In response to a debate between Birgitte and myself, I have dusted off this old Ripper Notes article from 2001. This is the first one I wrote and it is pretty primitive. The original file has been lost, and this is the article as it appeared in Ripper Notes.

In which we begin a Whitechapel tour with a wary look at the odd and out-of-place

IN THE BRANCH of analytical mathematics known as statistics, a ‘flyer’ is a data point that deviates from others that follow a recognized trend or pattern. Here we identify and analyze some unique aspects of the ‘flyer’ of the Whitechapel Murders, the killing of Polly Nichols in Buck’s Row.

There may be hidden significance in the relative isolation and location of Buck’s Row as compared to other Whitechapel Murders, which took place in a more concentrated area some distance away. Why is that one murder site so far removed from the locations of the other murders? Could the explanation be that a fledgling Ripper committed his first murder injudiciously close to where he worked and/or lived?

According to eyewitness reports, Polly Nichols was last seen walking along Whitechapel Road — presumably in the direction where she was later found — practically across the road from the London Hospital Thus, the Ripper probably encountered her as he was walking down Whitechapel Road in the opposite direction, toward the area that would later become his killing ground. Was he in that relatively remote area because he worked or lived thereabouts?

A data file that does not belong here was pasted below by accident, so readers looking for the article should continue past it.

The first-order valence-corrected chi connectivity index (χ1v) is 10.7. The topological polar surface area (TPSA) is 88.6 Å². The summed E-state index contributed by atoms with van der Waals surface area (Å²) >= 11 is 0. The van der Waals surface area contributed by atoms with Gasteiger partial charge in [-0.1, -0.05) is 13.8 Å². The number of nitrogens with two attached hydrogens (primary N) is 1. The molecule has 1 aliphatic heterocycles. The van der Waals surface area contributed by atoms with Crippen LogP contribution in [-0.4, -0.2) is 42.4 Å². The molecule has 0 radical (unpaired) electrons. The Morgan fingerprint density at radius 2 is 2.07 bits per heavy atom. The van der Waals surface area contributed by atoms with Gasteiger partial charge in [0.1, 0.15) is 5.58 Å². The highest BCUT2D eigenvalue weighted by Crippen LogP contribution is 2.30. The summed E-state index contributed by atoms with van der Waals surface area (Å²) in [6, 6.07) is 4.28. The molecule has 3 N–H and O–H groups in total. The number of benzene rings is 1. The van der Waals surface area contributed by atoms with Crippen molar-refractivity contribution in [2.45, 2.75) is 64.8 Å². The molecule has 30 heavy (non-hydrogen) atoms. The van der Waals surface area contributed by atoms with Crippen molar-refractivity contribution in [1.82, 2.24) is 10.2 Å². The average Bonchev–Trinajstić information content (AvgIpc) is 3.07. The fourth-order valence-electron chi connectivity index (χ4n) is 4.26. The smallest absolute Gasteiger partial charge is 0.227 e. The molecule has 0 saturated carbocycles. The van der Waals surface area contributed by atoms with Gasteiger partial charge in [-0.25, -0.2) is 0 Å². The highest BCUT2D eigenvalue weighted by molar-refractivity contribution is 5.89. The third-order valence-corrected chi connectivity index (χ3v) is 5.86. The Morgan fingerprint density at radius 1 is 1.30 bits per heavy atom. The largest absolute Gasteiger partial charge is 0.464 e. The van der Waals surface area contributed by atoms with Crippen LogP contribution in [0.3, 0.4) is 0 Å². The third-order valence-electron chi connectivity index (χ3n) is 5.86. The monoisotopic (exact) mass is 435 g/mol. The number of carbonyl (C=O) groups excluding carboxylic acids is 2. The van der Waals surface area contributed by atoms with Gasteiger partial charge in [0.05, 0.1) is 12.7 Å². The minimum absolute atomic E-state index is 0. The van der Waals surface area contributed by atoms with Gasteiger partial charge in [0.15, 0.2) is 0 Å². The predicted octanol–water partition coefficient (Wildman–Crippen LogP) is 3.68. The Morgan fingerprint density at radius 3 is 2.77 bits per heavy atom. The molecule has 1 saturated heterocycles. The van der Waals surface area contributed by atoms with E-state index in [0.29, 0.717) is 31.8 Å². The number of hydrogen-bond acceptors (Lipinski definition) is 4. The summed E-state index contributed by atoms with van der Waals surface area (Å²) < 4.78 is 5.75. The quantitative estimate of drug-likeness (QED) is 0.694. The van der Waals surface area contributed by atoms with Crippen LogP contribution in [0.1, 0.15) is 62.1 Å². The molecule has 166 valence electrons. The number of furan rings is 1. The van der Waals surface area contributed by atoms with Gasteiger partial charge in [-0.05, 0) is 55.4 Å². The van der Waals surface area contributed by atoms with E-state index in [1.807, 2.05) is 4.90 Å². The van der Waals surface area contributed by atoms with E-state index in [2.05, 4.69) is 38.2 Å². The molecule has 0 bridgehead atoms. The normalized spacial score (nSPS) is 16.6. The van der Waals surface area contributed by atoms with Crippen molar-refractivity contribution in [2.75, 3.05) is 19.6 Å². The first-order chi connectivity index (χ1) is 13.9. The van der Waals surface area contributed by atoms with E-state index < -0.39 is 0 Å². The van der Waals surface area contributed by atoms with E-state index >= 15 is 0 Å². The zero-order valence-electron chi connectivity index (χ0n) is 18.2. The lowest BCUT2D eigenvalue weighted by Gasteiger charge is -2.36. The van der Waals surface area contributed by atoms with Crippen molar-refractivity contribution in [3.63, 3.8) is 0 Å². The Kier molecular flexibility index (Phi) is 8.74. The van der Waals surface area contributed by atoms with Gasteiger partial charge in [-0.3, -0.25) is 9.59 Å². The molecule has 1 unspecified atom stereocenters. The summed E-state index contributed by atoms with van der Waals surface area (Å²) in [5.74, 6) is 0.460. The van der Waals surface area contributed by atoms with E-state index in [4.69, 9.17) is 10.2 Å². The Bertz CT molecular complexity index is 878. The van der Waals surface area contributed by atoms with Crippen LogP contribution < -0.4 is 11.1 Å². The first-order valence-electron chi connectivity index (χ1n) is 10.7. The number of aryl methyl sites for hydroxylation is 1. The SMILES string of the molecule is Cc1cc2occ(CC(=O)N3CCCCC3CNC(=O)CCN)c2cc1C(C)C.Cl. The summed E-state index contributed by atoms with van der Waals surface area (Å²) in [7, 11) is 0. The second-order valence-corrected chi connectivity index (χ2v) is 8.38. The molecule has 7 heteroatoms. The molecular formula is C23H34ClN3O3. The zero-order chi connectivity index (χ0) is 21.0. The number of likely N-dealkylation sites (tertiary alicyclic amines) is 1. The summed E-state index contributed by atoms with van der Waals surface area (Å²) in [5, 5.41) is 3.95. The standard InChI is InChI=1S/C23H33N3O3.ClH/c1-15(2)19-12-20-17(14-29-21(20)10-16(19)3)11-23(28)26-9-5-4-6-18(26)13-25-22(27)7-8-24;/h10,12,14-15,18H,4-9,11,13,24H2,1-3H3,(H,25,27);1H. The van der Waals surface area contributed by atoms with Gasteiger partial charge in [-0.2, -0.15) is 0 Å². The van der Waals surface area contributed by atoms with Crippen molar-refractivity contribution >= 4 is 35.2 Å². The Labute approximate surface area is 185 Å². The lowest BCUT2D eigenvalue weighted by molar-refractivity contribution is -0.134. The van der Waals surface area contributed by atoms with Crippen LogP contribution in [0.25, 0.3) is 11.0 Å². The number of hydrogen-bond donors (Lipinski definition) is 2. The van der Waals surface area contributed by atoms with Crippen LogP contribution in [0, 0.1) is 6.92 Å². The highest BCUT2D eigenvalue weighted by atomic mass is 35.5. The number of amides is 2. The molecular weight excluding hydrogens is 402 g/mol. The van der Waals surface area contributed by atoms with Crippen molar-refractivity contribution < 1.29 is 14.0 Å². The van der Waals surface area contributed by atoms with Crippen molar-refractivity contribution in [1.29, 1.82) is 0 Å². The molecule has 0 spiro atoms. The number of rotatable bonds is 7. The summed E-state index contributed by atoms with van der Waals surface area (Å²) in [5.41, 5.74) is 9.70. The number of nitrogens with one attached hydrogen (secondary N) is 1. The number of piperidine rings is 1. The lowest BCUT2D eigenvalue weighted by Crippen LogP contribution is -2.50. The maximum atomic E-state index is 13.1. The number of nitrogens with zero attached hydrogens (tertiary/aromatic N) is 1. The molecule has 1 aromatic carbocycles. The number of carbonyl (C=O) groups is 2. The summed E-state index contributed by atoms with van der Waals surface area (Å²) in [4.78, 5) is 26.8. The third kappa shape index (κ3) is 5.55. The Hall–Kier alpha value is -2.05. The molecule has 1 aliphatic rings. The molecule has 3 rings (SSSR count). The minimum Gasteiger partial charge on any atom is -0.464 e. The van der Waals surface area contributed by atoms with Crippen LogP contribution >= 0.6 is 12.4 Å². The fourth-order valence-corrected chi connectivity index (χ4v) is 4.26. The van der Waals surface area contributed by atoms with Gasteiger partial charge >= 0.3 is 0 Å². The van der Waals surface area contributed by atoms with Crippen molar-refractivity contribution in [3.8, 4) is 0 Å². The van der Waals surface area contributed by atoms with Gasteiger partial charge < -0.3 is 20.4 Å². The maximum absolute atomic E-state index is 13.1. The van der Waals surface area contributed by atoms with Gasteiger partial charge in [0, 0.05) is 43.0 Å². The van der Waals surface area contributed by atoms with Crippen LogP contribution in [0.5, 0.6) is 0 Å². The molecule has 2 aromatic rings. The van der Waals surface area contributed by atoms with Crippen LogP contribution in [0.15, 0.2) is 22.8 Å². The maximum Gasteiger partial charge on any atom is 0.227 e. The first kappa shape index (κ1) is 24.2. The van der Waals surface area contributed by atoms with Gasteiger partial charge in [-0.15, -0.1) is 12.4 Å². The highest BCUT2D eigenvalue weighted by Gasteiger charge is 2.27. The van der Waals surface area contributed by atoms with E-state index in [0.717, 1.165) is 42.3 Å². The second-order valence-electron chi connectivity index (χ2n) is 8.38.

London Hospital is a prime candidate as the location of the Ripper’s presumed regular employment. According to Sugden, p 469, “He would look for employment perhaps as a hospital or mortuary attendant.” This premise could be expanded to include a postmortem room orderly or attendant, who might have been employed at the hospital to clean up after autopsies and amputations, and preside over the corpses awaiting disposition. If so, then this would be someone who:

• would be inured to gore, dismembered corpses and body parts;

• had ready access to amputation or post-mortem knives and other medical paraphenalia needed for his sorties;

• could experiment and ‘practice’ with impunity on a plentiful supply of corpses that no one would likely bother to inspect further after an autopsy;

• could readily work nights, as the post-mortem room would require an attendant 24/7, thus conditioning him for his nocturnal excursions and allowing him to ‘practice’ in private and under the right conditions;

• could pass virtually unnoticed if smeared or dabbled with blood;

• had a ready disposal method for the odd organ or body part collected as a souvenir, “blind”, or a red herring;

• was well-placed to ‘commute’ to his killing ground by a brief walk down Whitechapel Road;

• would seldom, if ever, be interrupted in his gruesome work, regardless of his working hours.

Indeed, in Arthur Conan Doyle’s ghost story The Brown Hand, he describes a scene in which a hospital lackey is sent to fetch a series of amputated hands from a “post-mortem room”. Consider the following, excerpted from a number of the standard reference works:

• “It must have been some one accustomed to the post-mortem room.”
• “…doctors and surgeons all attested to some degree of knowledge or skill.”